Never one to avoid controversy, the Dean of Belfast, Dr Houston McKelvey has blamed the lack of a proper home life rather than poor schools for low educational standards in deprived areas of Northern Ireland.
We had some of the best teachers in the world, he said, but parents were letting the children down.
His criticism comes on the back of a damning report by a Westminster watchdog committee earlier this month, which showed that one in five pupils leaves school without being able to read and write properly. GCSE results were much worse in loyalist areas, where only 4% got a C grade or better in Maths, compared with 24% of Catholics. In English, the comparison was 17% to 29%.
Speaking from 25 years of involvement in education, Dr McKelvey said the majority of Belfast schools had superb principals and excellent teachers. The problem was lack of a "substantive and wholesome home life" - not only in socially deprived areas but also where negligent parents had obtained an affluent lifestyle.
The Dean has touched on a much more profound question than educational accomplishment, even though it is accepted that, without better qualifications, children leaving school nowadays will have more and more difficulty obtaining worthwhile employment. Home life has a major contribution to make to a child's development, yet how much attention is paid, in schools, to teaching parental responsibilities? Do we expect too much of the teachers, when - partly due to the corrosive effect of the Troubles - there are too few role models for children to look up to?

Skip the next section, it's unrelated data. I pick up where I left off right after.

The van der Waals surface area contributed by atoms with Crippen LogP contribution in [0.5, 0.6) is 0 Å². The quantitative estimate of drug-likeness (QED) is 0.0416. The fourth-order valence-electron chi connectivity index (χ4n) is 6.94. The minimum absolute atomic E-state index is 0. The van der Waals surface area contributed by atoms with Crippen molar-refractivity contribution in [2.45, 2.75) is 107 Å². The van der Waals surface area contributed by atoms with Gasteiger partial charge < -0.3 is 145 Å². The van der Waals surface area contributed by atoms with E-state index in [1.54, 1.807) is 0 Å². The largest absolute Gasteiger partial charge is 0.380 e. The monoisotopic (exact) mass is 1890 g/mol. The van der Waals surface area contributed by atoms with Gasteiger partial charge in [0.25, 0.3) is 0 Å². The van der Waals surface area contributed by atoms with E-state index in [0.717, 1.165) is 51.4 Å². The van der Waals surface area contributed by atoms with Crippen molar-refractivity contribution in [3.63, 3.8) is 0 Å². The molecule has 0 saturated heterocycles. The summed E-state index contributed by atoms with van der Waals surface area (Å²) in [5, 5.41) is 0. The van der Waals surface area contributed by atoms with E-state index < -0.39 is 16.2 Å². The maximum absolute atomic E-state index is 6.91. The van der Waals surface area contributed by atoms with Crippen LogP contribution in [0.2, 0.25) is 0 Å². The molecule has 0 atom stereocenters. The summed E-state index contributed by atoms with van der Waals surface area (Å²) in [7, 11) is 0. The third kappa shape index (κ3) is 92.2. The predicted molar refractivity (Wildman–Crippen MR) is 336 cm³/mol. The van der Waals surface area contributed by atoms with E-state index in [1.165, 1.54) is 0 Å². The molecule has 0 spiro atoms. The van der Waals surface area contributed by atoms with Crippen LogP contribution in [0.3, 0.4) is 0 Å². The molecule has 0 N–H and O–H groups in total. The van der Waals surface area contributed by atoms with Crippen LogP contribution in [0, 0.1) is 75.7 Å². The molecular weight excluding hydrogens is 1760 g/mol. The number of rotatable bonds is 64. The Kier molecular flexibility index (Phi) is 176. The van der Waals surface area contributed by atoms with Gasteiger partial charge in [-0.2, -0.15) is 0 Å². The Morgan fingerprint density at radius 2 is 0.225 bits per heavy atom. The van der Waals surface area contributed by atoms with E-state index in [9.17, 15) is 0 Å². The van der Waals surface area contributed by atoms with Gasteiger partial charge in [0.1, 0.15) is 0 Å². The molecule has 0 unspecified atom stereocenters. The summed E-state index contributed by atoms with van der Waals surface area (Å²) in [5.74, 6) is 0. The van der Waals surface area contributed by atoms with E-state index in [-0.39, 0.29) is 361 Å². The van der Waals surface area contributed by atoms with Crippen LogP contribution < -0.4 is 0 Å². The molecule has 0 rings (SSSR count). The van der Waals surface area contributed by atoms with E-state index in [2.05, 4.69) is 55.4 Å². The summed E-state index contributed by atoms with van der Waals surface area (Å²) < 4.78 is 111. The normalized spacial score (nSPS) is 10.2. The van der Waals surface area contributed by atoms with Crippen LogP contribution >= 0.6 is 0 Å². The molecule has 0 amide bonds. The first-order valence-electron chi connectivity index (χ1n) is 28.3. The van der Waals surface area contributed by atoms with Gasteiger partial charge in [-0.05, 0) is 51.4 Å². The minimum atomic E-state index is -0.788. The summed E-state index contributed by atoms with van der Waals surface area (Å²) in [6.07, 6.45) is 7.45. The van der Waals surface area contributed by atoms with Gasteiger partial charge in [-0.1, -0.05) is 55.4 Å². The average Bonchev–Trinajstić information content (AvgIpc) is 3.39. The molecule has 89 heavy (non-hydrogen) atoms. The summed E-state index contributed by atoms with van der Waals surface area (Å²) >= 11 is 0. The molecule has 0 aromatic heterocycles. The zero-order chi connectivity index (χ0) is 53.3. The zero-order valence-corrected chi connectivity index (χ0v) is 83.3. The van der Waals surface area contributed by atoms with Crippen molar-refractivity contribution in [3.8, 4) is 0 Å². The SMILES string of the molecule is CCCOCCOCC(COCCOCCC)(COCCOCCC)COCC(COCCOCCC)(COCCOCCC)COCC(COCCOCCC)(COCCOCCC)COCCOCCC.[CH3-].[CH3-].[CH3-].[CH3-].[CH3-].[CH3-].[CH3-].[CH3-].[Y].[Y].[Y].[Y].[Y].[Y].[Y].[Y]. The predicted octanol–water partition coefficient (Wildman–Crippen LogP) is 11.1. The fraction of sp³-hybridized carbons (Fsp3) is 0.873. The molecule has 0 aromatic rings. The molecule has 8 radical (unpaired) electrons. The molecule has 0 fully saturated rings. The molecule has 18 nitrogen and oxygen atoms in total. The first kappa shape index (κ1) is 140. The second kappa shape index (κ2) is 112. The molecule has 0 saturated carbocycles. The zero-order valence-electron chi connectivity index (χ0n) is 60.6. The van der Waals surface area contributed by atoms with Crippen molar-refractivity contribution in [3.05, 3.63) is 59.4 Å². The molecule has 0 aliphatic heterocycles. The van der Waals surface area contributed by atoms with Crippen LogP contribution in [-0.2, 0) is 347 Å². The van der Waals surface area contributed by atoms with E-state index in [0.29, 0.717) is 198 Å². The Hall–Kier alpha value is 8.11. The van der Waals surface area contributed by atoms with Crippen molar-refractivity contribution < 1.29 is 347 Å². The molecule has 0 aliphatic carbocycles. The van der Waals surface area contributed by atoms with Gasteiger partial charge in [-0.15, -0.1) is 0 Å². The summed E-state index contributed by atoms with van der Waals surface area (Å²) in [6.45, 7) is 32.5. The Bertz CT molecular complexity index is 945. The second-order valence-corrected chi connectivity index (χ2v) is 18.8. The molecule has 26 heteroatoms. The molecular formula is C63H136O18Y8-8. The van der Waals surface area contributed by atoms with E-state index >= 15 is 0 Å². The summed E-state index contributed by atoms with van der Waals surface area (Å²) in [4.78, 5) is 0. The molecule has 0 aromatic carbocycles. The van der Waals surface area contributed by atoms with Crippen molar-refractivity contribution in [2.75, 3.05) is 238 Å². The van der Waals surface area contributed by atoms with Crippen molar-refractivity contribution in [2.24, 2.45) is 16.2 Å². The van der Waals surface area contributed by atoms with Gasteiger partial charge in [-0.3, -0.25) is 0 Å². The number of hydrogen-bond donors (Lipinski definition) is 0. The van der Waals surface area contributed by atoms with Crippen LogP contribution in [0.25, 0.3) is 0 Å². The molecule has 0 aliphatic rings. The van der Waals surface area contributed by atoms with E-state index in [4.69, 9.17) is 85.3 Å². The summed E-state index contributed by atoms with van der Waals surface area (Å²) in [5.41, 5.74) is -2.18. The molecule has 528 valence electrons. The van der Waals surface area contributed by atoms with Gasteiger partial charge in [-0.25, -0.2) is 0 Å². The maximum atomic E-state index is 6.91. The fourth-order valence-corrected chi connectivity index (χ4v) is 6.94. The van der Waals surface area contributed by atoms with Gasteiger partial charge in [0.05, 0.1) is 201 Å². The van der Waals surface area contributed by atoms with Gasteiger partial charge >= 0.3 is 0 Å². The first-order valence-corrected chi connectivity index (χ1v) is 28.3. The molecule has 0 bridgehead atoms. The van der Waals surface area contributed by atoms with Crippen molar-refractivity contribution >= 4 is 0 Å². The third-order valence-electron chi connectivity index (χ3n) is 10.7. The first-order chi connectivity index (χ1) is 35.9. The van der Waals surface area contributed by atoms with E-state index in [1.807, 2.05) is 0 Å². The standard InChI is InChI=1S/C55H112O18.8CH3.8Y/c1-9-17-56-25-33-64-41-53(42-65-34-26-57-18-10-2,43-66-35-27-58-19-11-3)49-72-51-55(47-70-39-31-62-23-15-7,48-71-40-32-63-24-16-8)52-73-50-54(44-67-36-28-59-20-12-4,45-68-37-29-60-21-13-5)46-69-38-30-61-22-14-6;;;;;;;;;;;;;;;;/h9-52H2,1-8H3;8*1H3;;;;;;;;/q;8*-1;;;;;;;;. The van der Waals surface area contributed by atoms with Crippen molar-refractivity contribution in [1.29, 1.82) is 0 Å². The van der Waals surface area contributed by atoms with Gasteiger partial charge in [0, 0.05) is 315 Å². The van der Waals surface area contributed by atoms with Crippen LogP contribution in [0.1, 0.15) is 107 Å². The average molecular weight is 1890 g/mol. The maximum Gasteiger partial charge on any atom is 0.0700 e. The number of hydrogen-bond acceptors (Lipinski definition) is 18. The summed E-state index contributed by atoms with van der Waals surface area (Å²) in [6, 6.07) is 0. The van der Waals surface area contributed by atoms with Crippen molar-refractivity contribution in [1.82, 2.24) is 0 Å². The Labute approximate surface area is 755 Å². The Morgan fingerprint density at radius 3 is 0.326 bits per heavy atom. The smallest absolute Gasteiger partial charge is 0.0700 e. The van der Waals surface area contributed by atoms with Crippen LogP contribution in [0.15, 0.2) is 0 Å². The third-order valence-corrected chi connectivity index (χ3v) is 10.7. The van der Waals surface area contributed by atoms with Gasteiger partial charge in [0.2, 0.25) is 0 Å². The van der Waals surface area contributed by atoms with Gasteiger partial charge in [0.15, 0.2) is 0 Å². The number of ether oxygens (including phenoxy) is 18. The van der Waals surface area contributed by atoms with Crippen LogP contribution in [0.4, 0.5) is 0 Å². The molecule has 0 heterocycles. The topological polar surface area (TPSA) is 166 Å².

In many ways, life has become too easy, for parents who were brought up in difficult times, when you saved before you bought and children didn't want the latest clothes or technology. Clearly the old Protestant work ethic, as well as parental responsibility, is under attack - and unless there is a return to something close to the old values the decline in standards, and job prospects, will continue.
Dr McKelvey has emphasised the role of the parents, providing a safe and caring home life, in the future of their children, but 2007 will also be a crucial year for schools in general. All five education boards - due to be replaced by a single one in local government reforms - are in financial difficulties, just as the politicians debate the replacement of the 11-Plus.
The test must go, but no one yet knows how the schools, with falling numbers, are to offer a wider range of subjects. The sooner locally-elected ministers take over, the sooner locally-acceptable structures, delivering better overall results, will emerge.